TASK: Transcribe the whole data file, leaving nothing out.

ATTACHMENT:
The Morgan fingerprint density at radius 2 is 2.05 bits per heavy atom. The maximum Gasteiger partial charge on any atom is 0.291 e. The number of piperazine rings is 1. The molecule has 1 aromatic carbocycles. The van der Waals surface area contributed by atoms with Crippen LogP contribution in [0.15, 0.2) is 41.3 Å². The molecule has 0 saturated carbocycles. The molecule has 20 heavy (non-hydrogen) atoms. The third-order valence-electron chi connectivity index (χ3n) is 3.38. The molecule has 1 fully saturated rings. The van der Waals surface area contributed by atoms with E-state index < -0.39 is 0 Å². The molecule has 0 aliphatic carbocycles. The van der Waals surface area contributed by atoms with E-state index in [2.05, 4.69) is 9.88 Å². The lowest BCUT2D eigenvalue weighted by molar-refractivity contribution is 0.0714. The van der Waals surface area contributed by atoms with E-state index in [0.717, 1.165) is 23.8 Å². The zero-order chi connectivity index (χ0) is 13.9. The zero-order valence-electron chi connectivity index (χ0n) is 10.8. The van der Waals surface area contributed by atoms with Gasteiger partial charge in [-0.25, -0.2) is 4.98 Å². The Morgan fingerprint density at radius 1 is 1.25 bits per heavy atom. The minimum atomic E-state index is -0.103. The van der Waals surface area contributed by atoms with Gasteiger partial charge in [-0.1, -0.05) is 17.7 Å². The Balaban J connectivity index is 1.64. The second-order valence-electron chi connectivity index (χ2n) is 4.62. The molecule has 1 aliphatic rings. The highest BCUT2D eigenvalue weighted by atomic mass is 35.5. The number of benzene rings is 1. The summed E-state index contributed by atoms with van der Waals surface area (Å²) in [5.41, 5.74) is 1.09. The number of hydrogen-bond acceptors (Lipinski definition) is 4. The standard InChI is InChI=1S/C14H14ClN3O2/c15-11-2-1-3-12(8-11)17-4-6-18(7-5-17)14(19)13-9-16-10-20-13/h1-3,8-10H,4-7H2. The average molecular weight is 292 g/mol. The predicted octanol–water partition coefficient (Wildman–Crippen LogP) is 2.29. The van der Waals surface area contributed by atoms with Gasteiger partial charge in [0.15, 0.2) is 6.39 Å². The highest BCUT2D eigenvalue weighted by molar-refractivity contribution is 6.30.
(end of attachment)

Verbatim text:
The Morgan fingerprint density at radius 2 is 2.05 bits per heavy atom. The maximum Gasteiger partial charge on any atom is 0.291 e. The number of piperazine rings is 1. The molecule has 1 aromatic carbocycles. The van der Waals surface area contributed by atoms with Crippen LogP contribution in [0.15, 0.2) is 41.3 Å². The molecule has 0 saturated carbocycles. The molecule has 20 heavy (non-hydrogen) atoms. The third-order valence-electron chi connectivity index (χ3n) is 3.38. The molecule has 1 fully saturated rings. The van der Waals surface area contributed by atoms with E-state index < -0.39 is 0 Å². The molecule has 0 aliphatic carbocycles. The van der Waals surface area contributed by atoms with E-state index in [2.05, 4.69) is 9.88 Å². The lowest BCUT2D eigenvalue weighted by molar-refractivity contribution is 0.0714. The van der Waals surface area contributed by atoms with E-state index in [0.717, 1.165) is 23.8 Å². The zero-order chi connectivity index (χ0) is 13.9. The zero-order valence-electron chi connectivity index (χ0n) is 10.8. The van der Waals surface area contributed by atoms with Gasteiger partial charge in [-0.25, -0.2) is 4.98 Å². The Morgan fingerprint density at radius 1 is 1.25 bits per heavy atom. The minimum atomic E-state index is -0.103. The van der Waals surface area contributed by atoms with Gasteiger partial charge in [-0.1, -0.05) is 17.7 Å². The Balaban J connectivity index is 1.64. The second-order valence-electron chi connectivity index (χ2n) is 4.62. The molecule has 1 aliphatic rings. The highest BCUT2D eigenvalue weighted by atomic mass is 35.5. The number of benzene rings is 1. The summed E-state index contributed by atoms with van der Waals surface area (Å²) in [5.41, 5.74) is 1.09. The number of hydrogen-bond acceptors (Lipinski definition) is 4. The standard InChI is InChI=1S/C14H14ClN3O2/c15-11-2-1-3-12(8-11)17-4-6-18(7-5-17)14(19)13-9-16-10-20-13/h1-3,8-10H,4-7H2. The average molecular weight is 292 g/mol. The predicted octanol–water partition coefficient (Wildman–Crippen LogP) is 2.29. The van der Waals surface area contributed by atoms with Gasteiger partial charge in [0.15, 0.2) is 6.39 Å². The highest BCUT2D eigenvalue weighted by molar-refractivity contribution is 6.30.